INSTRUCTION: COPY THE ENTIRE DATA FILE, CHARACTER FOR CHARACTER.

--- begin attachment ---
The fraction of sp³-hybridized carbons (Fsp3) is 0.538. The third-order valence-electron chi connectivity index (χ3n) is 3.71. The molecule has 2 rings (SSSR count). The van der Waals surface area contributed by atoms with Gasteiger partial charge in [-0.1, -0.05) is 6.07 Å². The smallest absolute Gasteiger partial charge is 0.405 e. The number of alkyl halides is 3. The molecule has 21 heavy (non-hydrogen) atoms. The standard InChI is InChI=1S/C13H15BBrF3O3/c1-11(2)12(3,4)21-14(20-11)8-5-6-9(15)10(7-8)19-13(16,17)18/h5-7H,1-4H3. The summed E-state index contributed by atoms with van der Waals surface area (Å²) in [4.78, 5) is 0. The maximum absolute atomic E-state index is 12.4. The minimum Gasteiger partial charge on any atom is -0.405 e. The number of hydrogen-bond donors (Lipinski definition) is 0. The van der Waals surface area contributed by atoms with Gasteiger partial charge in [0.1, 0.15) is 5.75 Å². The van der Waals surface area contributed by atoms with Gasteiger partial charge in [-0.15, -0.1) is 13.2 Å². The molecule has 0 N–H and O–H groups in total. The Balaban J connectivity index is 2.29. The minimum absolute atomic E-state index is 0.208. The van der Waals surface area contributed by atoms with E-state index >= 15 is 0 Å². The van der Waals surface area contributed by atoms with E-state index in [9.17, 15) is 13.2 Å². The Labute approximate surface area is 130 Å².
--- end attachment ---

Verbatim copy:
The fraction of sp³-hybridized carbons (Fsp3) is 0.538. The third-order valence-electron chi connectivity index (χ3n) is 3.71. The molecule has 2 rings (SSSR count). The van der Waals surface area contributed by atoms with Gasteiger partial charge in [-0.1, -0.05) is 6.07 Å². The smallest absolute Gasteiger partial charge is 0.405 e. The number of alkyl halides is 3. The molecule has 21 heavy (non-hydrogen) atoms. The standard InChI is InChI=1S/C13H15BBrF3O3/c1-11(2)12(3,4)21-14(20-11)8-5-6-9(15)10(7-8)19-13(16,17)18/h5-7H,1-4H3. The summed E-state index contributed by atoms with van der Waals surface area (Å²) in [4.78, 5) is 0. The maximum absolute atomic E-state index is 12.4. The minimum Gasteiger partial charge on any atom is -0.405 e. The number of hydrogen-bond donors (Lipinski definition) is 0. The van der Waals surface area contributed by atoms with Gasteiger partial charge in [0.1, 0.15) is 5.75 Å². The van der Waals surface area contributed by atoms with Gasteiger partial charge in [-0.15, -0.1) is 13.2 Å². The molecule has 0 N–H and O–H groups in total. The Balaban J connectivity index is 2.29. The minimum absolute atomic E-state index is 0.208. The van der Waals surface area contributed by atoms with E-state index >= 15 is 0 Å². The van der Waals surface area contributed by atoms with E-state index in [9.17, 15) is 13.2 Å². The Labute approximate surface area is 130 Å².